|Publication number||US8160451 B2|
|Application number||US 12/030,555|
|Publication date||Apr 17, 2012|
|Filing date||Feb 13, 2008|
|Priority date||Feb 13, 2007|
|Also published as||US20080193140|
|Publication number||030555, 12030555, US 8160451 B2, US 8160451B2, US-B2-8160451, US8160451 B2, US8160451B2|
|Inventors||Jinxiang Liu, Tat Ming Teo|
|Original Assignee||Finisar Corporation, Inc.|
|Export Citation||BiBTeX, EndNote, RefMan|
|Patent Citations (31), Non-Patent Citations (7), Referenced by (18), Classifications (9), Legal Events (3)|
|External Links: USPTO, USPTO Assignment, Espacenet|
This application claims the benefit of U.S. Provisional Patent Application Ser. No. 60/889,722, filed Feb. 13, 2007, the contents of which are hereby incorporated by reference herein.
Interest in broadband optical access networks is growing, driven by an increasing demand for high-speed multimedia services. Optical access networks are often referred to as fiber-to-the-curb (FTTC), fiber-to-the-building (FTTB), fiber-to-the-premise (FTTP), or fiber-to-the-home (FTTH). Each such network provides an access from a central office to a building, or a home, via optical fibers. As the transmission quantity of such an optical cable is much greater than the bandwidth actually required by each subscriber, a passive optical network (PON) shared between many subscribers through a splitter was developed.
The subject matter claimed herein is not limited to embodiments that solve any particular disadvantages or that operate only in particular environments such as those described herein. Rather, such environments and disadvantages are provided only to illustrate examples of technology areas in which several embodiments may be practiced.
A pluggable ONU transceiver module is disclosed that includes an optical connector configured to connect to an optical network. The pluggable ONU transceiver module further includes a transmit line including a laser driver and a laser. The pluggable ONU transceiver module further includes a first receive line including a first optical receiver and a first post amplifier. The pluggable ONU transceiver module further includes a second receive line including a second optical receiver and a second post amplifier. The pluggable ONU transceiver module further includes an electrical interface including combined input/output (I/O) and video contacts electrically coupled to the laser driver, first post amplifier, and second post amplifier.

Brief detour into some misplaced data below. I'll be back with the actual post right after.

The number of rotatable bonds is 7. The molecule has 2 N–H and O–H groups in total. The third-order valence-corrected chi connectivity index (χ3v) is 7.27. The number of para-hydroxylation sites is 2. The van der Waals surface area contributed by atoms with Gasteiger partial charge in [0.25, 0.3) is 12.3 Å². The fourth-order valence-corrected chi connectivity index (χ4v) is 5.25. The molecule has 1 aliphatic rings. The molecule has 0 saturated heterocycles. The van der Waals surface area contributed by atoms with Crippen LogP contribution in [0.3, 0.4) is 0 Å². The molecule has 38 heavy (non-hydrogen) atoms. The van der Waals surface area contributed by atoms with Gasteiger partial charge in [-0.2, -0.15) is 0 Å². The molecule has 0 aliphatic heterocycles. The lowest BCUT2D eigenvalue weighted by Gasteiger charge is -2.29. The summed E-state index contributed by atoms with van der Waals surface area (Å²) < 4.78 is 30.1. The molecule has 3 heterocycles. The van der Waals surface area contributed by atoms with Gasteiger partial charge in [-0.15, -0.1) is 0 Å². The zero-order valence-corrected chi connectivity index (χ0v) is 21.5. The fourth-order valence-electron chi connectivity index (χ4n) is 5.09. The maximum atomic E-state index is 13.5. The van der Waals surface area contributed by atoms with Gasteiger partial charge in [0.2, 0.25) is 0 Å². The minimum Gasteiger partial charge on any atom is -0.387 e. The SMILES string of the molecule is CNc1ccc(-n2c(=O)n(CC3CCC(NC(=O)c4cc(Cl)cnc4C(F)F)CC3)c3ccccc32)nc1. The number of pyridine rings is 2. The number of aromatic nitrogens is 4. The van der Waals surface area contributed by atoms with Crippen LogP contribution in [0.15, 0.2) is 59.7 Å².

According to another embodiment, a pluggable ONU transceiver module includes an optical connector configured to receive an end of an optical fiber to access an optical network. The pluggable ONU transceiver module further includes a transmit line. The transmit line includes a laser driver and a laser configured to generate a signal having a wavelength of about 1310 nanometers. The pluggable ONU transceiver module further includes a first receive line. The first receive line includes a photodiode configured to receive an optical signal having a wavelength of about 1550 nanometers and a first transimpedance amplifier (TIA). The pluggable ONU transceiver module further includes a second receive line. The second receive line includes a second photodiode configured to receive an optical signal having a wavelength of about 1490 nanometers and a second TIA. The pluggable ONU transceiver module further includes a single electrical interface including combined I/O and video contacts electrically coupled to the laser driver, first post amplifier, and second post amplifier. The transmit line is configured to transmit a digital optical data signal to the optical network. The first receive line is configured to receive a digital optical data signal from the optical network. The second receive line is configured to receive an analog optical video signal from the optical network.
These and other aspects of the present invention will become more fully apparent from the following description and appended claims.
To further clarify the above and other aspects of the present invention, a more particular description of the invention will be rendered by reference to specific embodiments thereof which are illustrated in the appended drawings. It is appreciated that these drawings depict only typical embodiments of the invention and are therefore not to be considered limiting of its scope. The invention will be described and explained with additional specificity and detail through the use of the accompanying drawings in which:
This invention combines the RF video signal contacts and the module's electrical I/O contacts into an array of electrical leads or contacts which can be plugged to the ONU box's PCB, or alternatively connected to the ONU Box's PCB via a separate receptacle. The invention combines the RF video pins, which transmit the RF video signal, together with the rest of the I/O pins of the module. For example, the combined pins can reside in an array which facilitates easy assembly, easy manufacture, and easy connection with the ONU transceiver.